Seems like bad performance from each side any way I can slice this.
 

JimD

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Given that the PA has telegraphed its intention to file a grievance, seems like MLB should up the number of games from 48-50 to perhaps 60 games in any imposed schedule - thus increasing the total payout to players as a way to blunt any accusations of not negotiating in good faith.
 

staz

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Could have settled the No Fans scenario back then.
The no fans scenario was just 1 of a hundred message board theories back then. That the owners did not address the financial implications of such an acute revenue-impacting situation tells me it wasn't being seriously considered. But now empty stadiums is the only path forward and the original agreement does not address the current economic reality.
 

EvilEmpire

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What is considered good faith in this mess?

Even if the teams don't open their books, calculating an estimated loss of revenue based on no fans probably isn't hard. The owners are obviously negotiating with the intent to limit those losses.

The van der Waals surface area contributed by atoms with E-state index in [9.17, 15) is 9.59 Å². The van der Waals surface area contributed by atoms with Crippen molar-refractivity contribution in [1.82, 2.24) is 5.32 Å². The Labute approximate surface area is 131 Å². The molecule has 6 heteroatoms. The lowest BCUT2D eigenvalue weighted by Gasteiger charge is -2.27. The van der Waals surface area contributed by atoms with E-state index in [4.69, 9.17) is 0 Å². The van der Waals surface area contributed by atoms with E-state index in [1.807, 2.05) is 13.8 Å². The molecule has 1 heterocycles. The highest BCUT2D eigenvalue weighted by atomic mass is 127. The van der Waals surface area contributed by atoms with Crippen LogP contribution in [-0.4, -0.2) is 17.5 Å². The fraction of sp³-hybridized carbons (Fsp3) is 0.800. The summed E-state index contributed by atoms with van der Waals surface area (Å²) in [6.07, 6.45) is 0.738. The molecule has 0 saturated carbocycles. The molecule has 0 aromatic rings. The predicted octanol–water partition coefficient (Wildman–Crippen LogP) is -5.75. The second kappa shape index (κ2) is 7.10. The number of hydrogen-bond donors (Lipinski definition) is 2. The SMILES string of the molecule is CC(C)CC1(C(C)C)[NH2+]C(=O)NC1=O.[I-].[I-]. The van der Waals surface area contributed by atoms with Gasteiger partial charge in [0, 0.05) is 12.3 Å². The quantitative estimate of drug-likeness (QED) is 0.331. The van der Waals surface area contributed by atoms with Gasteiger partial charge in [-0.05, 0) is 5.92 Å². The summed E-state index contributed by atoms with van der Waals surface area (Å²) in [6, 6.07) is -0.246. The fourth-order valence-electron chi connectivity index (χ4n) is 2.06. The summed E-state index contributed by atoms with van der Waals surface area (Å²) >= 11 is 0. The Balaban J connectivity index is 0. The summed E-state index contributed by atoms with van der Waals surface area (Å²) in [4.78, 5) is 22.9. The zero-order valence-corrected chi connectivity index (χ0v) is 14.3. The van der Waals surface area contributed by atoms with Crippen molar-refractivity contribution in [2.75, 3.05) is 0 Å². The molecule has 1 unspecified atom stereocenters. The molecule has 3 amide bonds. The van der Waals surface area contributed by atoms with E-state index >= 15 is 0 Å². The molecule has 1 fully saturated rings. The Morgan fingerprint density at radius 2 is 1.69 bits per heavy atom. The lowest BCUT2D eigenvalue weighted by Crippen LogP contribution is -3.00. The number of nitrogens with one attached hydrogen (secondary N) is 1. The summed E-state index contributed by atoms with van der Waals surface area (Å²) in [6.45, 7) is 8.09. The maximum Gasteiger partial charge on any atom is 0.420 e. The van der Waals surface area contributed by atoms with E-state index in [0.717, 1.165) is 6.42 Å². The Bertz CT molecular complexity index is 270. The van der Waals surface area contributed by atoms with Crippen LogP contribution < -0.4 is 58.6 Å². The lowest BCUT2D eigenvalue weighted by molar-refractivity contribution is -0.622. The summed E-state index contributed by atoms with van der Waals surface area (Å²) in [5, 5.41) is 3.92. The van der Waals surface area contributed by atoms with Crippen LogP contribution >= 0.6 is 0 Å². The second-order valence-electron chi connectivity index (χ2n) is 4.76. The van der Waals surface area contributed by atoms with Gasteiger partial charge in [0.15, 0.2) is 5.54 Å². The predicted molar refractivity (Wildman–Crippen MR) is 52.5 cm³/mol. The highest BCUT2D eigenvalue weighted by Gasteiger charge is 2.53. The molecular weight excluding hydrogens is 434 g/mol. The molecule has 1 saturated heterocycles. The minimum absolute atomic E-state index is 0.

Do owners have an obligation based on the agreement to do otherwise? Is limiting the number of regular season games based on financial considerations a violation of that agreement?

I'm not sure what the basis for a successful grievance would be. It will be interesting to find out and see how it all develops.
 

crow216

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I'm curious, what would you have done differently? No snark, I'm wondering how they could have played this better.
For the record, I'm 100% on the players side here and will be during the next CBA negotiations. Well, to the degree that they get their shit together and stop the twitter outrage. There are problems with the sport but hearing the highest paid players complain about the financial aspects of the game is not accomplishing what they want. It's the young kids who get screwed the most, not the guys on 7 year contracts making 20 mil a year. Separate conversation there, though.